Quatro estrelas e um título caprichado: “Agatha Christie’s Crooked House is a sumptuous Fifties adaptation with a pleasingly contemporary feel: review”. É a matéria do The Telegraph de 17.12.2017 sobre “The Crooked House”:
Fans disappointed by the BBC’s shelving of its big festive Agatha Christie offering will have found plenty of consolation in Channel 5’s screening of a terrific new adaptation Crooked House before it goes into cinemas early next year.
We’re used to Christie mysteries being impressively cast but this was, by any standards, a star-studded affair.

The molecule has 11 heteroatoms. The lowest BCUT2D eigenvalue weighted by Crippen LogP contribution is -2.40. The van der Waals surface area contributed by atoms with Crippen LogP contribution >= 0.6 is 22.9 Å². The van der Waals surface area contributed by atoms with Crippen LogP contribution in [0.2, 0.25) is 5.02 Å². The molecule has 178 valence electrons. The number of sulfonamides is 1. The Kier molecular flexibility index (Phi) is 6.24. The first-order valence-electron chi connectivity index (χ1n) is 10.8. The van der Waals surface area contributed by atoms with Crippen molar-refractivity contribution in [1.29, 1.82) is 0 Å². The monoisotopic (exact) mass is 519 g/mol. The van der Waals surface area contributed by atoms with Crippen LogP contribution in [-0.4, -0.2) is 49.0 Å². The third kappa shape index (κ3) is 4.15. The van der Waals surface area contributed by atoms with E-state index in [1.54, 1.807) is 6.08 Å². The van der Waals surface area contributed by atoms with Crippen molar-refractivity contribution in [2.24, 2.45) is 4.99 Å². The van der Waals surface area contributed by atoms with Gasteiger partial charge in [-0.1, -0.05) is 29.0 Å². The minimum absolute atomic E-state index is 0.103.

Glenn Close, Gillian Anderson, Christina Hendricks… not to mention the glamorous pair taking the principle roles, Max Irons and Stefanie Martini.
Clearly, there was a lot of money behind this elegant production that was adapted (with Julian Fellowes heading up the writing team) for the first time as a standalone mystery. Christie herself described it as “one of my own special favourites”. And it wasn’t hard to see why – the labyrinthine storyline revolving around the poisoning of a wealthy, domineering patriarch was pure Christie: a rambling country house packed with as many likely suspects as red herrings. It also featured one of her more emotionally vulnerable heroes in debonair young Charles Hayward (Irons), an erstwhile junior diplomat turned private detective.
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